Qat/khat? No way. He did offer. There are limits to my politeness. That looks like a bunch of leaves. It's an amphetamine. Seems a bad idea to choose a truck ride in the middle of nowhere with total strangers to start experimenting with substances. I think Berliner is right for most countries, though I think in Yemen women chew. But yeah, foreign women are often honorary men. Huh, just learned that "Qat" is a popular Scrabble word when no "U" is around. <http://en.wikipedia.org/wiki/Khat> Kolo is apparently roasted barley. It has no hallucinogenic effects, but it can get stuck in your teeth like unpopped popcorn. I can't claim to have been wowed by it, but it was innocuous, kind of like raw artichoke. Another popular roadside treat in Uganda is fried meat on a stick. <http://www.geocities.com/mjavins/blog/meatstick.JPG> In Laos, there are people who eat friend rat on a stick. <http://photos1.blogger.com/blogger/6947/1372/1600/rats.jpg> (Because everything tastes better on a stick.) The issue with these things isn't really the food. It's worries about water, hygiene, and the hands of the kind person making the offer. It's not a leap of faith each time you accept something like this on the road, because that implies you expected to not get sick out of trust. No, it's more like you hope you don't get sick, but you kind of expect to anyway. And sometimes you do. But then you usually get better. And if you don't, you drag yourself to the local clinic. I heard a story a few nights ago, about a photographer here who had to go photograph some fishermen on the Nile. He was offered tea, and accepted. And then watched as they scooped up and boiled Nile water, then gave him tea. He sent a silent prayer to the dodgy-tummy gods, smiled, and drank it.
mother of my eyelid (frako) Sun 25 Mar 07 14:19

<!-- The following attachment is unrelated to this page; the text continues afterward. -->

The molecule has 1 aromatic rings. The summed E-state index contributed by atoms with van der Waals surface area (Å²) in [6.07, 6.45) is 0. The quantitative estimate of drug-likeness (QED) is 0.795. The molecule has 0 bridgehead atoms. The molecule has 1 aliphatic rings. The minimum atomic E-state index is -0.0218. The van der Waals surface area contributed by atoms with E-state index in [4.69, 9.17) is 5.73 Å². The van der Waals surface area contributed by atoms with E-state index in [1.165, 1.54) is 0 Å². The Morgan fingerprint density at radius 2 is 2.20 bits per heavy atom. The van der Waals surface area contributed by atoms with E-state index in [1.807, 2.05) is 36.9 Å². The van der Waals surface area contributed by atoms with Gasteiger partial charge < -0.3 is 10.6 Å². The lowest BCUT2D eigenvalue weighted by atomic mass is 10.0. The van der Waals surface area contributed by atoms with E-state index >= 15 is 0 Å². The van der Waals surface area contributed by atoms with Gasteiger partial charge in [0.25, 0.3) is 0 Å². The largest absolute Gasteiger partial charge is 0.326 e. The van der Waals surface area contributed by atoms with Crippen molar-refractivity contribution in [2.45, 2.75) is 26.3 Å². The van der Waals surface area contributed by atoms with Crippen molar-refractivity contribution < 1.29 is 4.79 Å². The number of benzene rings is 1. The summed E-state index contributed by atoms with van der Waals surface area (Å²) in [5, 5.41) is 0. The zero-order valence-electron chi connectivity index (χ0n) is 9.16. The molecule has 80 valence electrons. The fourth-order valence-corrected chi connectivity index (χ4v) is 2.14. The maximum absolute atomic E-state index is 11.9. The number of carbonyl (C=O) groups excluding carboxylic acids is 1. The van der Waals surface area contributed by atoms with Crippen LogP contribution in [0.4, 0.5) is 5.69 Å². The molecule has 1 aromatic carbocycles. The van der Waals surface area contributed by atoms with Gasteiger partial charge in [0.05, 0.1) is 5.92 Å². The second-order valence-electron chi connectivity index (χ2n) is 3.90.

> If you allowed women qat, the work would *never* get done. I was under the impression that qat would make me work real hard without complaining! OK, let's get to September 11, which happens to Marie while she is in Africa. In Tanzania, you describe this: âAs I walked through the lobby of Arusha Naaz hotel after leaving Paul, I noticed two hotel employees staring with fascination at the computer. Glancing over their shoulders, I saw that they were intently playing and replaying an animated map of the flight paths of the planes that had hit the World Trade Center. They looked at me, caught my glance, and giggled.â (129-130) At Olduvai Gorge, you saw graffiti written in dust: I (HEART) OSAMA BIN LADEN. You were traveling on September 11th and spent many days afterwards in a kind of daze. What was it like traveling in Muslim climates--I believe Tanzania is 33% Muslim--when something of this enormity was happening in New York City, your town?
Cupido, Ergo Denego (robertflink) Sun 25 Mar 07 18:20
Thanks for the traveler-tourist item in your blog. Is this another example of the "more authentic than thou" syndrome?
Marie Javins (mariejavins) Sun 25 Mar 07 23:14
I suppose labelling oneself as traveler rather than tourist is "more authentic" syndrome. It's really a way of patting oneself on the back, along the lines of "How much did you pay? You did? I only paid half that." (Basks in glow.) It's also a marketing ploy. Lots of travel companies use "Be a traveler, not a tourist" as a way of proving that their company is more authentic. "Sign me up!" Because nothing is more authentic than a homestay with 20 of your new best friends. You *can* get more authentic experiences in lots of ways, including some small-group tours. And that's great! I support it. But it doesn't give one the right to use subtleties of language to show superiority to someone who is on a bus and maybe is living a dream they've had for 40 years. It's just being a tourist on another level. I say all this because I once listened to a retired woman glowingly describe her coach tour to Italy. I almost said "Why not just take the train" when she started going on about how she'd been scared to go for decades and couldn't speak the language, and how much she's LOVED going to Italy. Ah. I get it. She's living a dream--and this is a way to facilitate that dream. Then there is living somewhere. That's being an expat. Not a tourist and not quite a local. A resident. A strange in-between.
paralyzed by a question like that (debunix) Sun 25 Mar 07 23:44
There is definitely a slippery slope there. At what point does a place become *too* accessible? And who gets to decide? It affects everything from whether to pave the path in the local park or allow private cars in Yosemite or limit the number of minutes you can spend with the mountain gorillas. And when you're one of the elite--the able bodied who can easily hike a few miles along rocky trails to see a fabulous sight--it's all to easy to forget that it's not so easy for everyone, and assume that your experience was the "authentic" version.
Marie Javins (mariejavins) Mon 26 Mar 07 00:28